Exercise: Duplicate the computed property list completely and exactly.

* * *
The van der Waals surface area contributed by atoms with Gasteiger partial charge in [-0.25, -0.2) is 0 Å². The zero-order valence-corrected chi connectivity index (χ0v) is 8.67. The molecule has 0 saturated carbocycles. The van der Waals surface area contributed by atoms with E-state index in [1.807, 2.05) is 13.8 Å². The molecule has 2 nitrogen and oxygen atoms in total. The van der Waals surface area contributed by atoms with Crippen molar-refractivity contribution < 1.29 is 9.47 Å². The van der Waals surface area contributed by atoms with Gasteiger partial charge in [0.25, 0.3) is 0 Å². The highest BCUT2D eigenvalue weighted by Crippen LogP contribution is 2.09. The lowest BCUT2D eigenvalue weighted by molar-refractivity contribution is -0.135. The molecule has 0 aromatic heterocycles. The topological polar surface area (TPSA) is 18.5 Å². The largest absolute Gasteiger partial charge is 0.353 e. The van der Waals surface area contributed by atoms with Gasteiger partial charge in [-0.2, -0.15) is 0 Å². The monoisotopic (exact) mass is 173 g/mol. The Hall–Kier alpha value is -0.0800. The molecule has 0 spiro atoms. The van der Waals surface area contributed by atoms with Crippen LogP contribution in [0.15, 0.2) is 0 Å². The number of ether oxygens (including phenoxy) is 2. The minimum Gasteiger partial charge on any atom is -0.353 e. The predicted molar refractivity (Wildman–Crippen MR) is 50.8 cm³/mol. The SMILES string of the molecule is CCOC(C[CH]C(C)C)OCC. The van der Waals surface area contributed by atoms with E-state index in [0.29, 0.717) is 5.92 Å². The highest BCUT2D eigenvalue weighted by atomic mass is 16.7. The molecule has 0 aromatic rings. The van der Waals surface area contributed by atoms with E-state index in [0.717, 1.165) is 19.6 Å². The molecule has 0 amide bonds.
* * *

The van der Waals surface area contributed by atoms with Gasteiger partial charge in [-0.25, -0.2) is 0 Å². The zero-order valence-corrected chi connectivity index (χ0v) is 8.67. The molecule has 0 saturated carbocycles. The van der Waals surface area contributed by atoms with E-state index in [1.807, 2.05) is 13.8 Å². The molecule has 2 nitrogen and oxygen atoms in total. The van der Waals surface area contributed by atoms with Crippen molar-refractivity contribution < 1.29 is 9.47 Å². The van der Waals surface area contributed by atoms with Gasteiger partial charge in [0.25, 0.3) is 0 Å². The highest BCUT2D eigenvalue weighted by Crippen LogP contribution is 2.09. The lowest BCUT2D eigenvalue weighted by molar-refractivity contribution is -0.135. The molecule has 0 aromatic heterocycles. The topological polar surface area (TPSA) is 18.5 Å². The largest absolute Gasteiger partial charge is 0.353 e. The van der Waals surface area contributed by atoms with Gasteiger partial charge in [-0.2, -0.15) is 0 Å². The monoisotopic (exact) mass is 173 g/mol. The Hall–Kier alpha value is -0.0800. The molecule has 0 spiro atoms. The van der Waals surface area contributed by atoms with Crippen LogP contribution in [0.15, 0.2) is 0 Å². The number of ether oxygens (including phenoxy) is 2. The minimum Gasteiger partial charge on any atom is -0.353 e. The predicted molar refractivity (Wildman–Crippen MR) is 50.8 cm³/mol. The SMILES string of the molecule is CCOC(C[CH]C(C)C)OCC. The van der Waals surface area contributed by atoms with E-state index in [0.29, 0.717) is 5.92 Å². The highest BCUT2D eigenvalue weighted by atomic mass is 16.7. The molecule has 0 aromatic rings. The van der Waals surface area contributed by atoms with E-state index in [0.717, 1.165) is 19.6 Å². The molecule has 0 amide bonds.